5. What happens to the spirit after bodily death? Does it undergo any kind of judgment?

As the temporary spiritual-physical link is broken the physical, bodily shell is transformed according to physics. The (individuated) spirit returns to (the realm of) spirit, to reflect, and possibly to reincarnate. There is overwhelming evidence that spirits of the dead may communicate with the living. Such communication takes place via a medium, directly with sensitives, or occasionally to less sensitives. The purpose in the main is to offer guidance and reassurance. See After Life?.


While I am now learning more about Christian beliefs and the idea of "Heaven," I have always preferred the Zen thought that ... since the question of an afterlife can't be answered, it's best left alone, and instead we should concentrate on living the best in THIS life.

Of course, Christian belief says good works don't get you into Heaven, only accepting Jesus Christ as the Son of God and your savior will bring eternal life. I am still struggling with this as it seems a limiting definition.

The greatest choice we face is what to believe about Jesus. Some believe He was a great teacher. Some say He was God's son. But, He was more than that. He is God, the Son, and has always existed. Jesus was God in the flesh. Only in that way could He be the perfect sacrifice.

Why a sacrifice? Because there is a judgment based on what we did with Jesus. We are sinners by nature. Separated from God. By Jesus living as a person - He was God and man at the same time, He merely withheld His power - and never sinning (because God cannot sin), He showed His love by giving up Heaven for us. Then, He willingly suffered and died a horrible death, crucified after a sham trial. Though He had no sin, He was crucified as a criminal. At that time, God placed all the sins people would ever commit - all the sins you would commit - and He placed them on Jesus. Jesus was separated from God - this is why He cried out at one point "my God, my God, why hast thou forsaken me!" God put Him through hell in order to save us. Then, on the third day, He rose from the grave, having won over the devil once and for all. Adam and Eve hadn't faced the prospect of death till by sinning they brought death into the world. Jesus, by defeating death, took it out, and allowed us to do the same, in a way.

See, after death, the soul is judged by whether or not they allowed Jesus Christ to cleanse them of their sins. Babies and children under an age of moral responsibility are automatically saved, not because they are sinless, but because Jesus' love saves them. Once a person reaches an age where they can tell right from wrong as such (for instance, they should know to do right because it's right, not just because someone said to), that soul must accept that he/she is a sinner and needs Jesus to cleanse them of their sin.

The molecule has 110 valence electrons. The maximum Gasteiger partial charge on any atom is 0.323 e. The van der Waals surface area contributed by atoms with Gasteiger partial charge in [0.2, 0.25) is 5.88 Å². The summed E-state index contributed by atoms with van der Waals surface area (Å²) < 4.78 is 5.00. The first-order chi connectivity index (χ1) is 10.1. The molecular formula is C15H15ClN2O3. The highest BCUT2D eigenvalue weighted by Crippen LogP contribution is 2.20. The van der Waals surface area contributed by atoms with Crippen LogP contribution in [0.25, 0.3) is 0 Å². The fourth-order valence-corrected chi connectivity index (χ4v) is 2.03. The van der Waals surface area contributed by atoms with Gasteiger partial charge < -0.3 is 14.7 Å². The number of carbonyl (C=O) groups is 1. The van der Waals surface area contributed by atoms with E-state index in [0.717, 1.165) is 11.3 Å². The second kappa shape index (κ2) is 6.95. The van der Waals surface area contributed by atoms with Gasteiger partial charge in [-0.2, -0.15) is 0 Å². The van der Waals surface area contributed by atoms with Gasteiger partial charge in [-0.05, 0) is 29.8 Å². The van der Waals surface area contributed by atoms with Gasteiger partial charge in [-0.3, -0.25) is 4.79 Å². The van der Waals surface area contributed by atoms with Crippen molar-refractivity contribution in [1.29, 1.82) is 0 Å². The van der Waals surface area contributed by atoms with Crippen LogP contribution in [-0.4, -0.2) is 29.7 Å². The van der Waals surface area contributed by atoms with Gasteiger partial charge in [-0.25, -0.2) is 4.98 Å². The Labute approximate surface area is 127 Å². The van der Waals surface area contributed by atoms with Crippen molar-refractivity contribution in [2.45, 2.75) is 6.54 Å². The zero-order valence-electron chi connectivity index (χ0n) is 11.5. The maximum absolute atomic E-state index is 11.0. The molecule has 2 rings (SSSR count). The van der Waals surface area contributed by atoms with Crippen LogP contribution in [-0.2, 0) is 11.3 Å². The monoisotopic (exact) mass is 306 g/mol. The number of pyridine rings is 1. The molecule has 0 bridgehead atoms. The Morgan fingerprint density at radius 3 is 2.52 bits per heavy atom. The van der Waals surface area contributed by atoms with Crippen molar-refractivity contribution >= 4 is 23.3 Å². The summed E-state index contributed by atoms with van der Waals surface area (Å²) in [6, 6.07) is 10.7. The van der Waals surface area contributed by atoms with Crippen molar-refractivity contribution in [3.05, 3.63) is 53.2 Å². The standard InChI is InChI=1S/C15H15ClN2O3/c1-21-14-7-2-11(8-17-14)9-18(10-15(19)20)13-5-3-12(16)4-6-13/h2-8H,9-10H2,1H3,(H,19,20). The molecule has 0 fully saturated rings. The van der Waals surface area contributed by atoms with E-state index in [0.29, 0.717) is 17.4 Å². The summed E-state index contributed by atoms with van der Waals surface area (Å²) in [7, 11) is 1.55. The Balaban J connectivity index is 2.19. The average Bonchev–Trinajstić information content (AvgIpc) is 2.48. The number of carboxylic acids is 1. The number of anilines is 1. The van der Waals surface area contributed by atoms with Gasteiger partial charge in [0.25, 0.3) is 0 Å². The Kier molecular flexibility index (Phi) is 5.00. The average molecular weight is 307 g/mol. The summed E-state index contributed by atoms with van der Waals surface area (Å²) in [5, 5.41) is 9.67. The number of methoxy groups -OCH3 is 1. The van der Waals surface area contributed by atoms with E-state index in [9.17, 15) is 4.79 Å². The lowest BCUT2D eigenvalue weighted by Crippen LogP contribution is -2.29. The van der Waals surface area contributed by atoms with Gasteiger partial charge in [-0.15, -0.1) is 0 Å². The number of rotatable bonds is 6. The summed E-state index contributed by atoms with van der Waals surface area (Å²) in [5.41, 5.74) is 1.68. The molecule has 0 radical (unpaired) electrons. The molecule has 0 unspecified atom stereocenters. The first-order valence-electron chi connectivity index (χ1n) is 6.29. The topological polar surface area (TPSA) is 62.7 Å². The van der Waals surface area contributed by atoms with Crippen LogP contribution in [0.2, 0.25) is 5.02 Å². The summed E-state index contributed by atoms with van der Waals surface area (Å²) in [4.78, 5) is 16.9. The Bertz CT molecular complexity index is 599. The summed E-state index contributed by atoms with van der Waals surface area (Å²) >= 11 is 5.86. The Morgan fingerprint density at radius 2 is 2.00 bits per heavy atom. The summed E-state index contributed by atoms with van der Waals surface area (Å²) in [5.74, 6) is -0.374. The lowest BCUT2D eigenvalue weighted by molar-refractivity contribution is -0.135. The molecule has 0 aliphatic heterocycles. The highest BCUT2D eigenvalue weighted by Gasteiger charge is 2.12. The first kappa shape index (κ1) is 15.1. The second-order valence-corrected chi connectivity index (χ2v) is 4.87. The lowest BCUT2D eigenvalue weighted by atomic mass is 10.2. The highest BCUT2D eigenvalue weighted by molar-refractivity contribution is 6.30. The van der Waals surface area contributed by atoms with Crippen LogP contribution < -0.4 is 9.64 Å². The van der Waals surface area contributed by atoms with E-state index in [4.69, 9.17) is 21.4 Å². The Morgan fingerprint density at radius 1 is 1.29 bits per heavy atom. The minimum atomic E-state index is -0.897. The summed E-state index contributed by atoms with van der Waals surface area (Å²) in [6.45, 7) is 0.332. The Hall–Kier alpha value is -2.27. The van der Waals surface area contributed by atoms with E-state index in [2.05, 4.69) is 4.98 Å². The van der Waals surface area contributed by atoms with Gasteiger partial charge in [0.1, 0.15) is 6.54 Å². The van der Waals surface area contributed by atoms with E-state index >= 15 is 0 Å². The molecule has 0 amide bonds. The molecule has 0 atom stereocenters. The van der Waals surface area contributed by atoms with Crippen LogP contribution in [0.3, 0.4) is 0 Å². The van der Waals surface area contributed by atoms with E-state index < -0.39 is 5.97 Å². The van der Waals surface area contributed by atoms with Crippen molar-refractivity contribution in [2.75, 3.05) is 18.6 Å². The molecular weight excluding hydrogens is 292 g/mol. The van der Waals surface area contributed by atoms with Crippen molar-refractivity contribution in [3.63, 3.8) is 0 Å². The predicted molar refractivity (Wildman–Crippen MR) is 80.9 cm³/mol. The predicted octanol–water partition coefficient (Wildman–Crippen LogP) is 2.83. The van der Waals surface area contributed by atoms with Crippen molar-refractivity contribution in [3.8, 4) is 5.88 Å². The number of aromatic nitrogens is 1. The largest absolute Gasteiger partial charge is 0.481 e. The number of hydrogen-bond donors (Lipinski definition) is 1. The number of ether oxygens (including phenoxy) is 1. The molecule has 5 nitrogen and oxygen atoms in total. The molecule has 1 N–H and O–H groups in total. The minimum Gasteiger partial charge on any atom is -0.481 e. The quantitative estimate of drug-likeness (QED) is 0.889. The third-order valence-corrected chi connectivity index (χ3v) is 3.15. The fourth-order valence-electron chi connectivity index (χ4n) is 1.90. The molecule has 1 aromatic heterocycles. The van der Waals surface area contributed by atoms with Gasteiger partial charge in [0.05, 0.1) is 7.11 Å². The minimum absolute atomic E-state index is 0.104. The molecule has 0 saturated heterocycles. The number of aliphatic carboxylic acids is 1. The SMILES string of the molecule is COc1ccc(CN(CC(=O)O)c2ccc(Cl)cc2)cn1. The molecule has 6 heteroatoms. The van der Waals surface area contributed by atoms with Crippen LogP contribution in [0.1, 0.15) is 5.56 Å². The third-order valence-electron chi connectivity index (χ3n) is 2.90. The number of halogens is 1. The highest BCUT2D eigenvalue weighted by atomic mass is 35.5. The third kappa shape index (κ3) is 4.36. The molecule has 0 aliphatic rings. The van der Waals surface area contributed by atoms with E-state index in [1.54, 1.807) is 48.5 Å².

God doesn't look at one's outside. He sees one's heart. We can't change ourselves on the inside. That is the part that God needs to change for you, through Jesus. The soul that sinneth, it shall die, the Bible says. The soul is judged on whether or not it accepted Jesus' death on the cross as penalty for its sins. Because only then can it be changed to where it isn't a sinning soul anymore. (The outside is still flesh and will sin, but doesn't have to, if the person stays close enough to God through prayer, reading the Bible, etc.) Only by being made perfect can the person enter Heaven. If the soul has not been cleansed, it goes to Hell.

While the Bible doesn't speak about the spirit before we are born, it does speak volumes about the soul and spirit after death. According to the Bible, man is composed of body, soul, and spirit. The spirit is the breath of life; the soul is the person - your mental faculties-the real you; the body is simply the temporary shelter for the soul until you leave this earth.

The Bible is very clear that the soul continues to exist, and is eternal. It will exist somewhere for all eternity. The question is where? The Bible is very clear concerning this. The Bible says in Romans 6:23 that all men are sinners in the sight of God. We may not view ourselves that way, but God does view us as such. Because of our sin, the Bible says in Romans 6:23 "The wages of sin is death." However, the Bible speaks of two kinds of death - Physical and spiritual. Physical is separation from the body, spiritual is separation from God. Revelation 20:14 speaks of what is called the "second death," which is the soul and body spending eternity in Hell, or the Lake of Fire. However, a person's destiny is determined before they leave this earth. While there is a penalty for sin, God provided a remedy for sin. Man can do nothing to pay for his own sin other than spend eternity in the Lake of Fire. Because of that, and out of love for His creation, God sent His Son Jesus to be crucified on the cross and pay the penalty for our sin.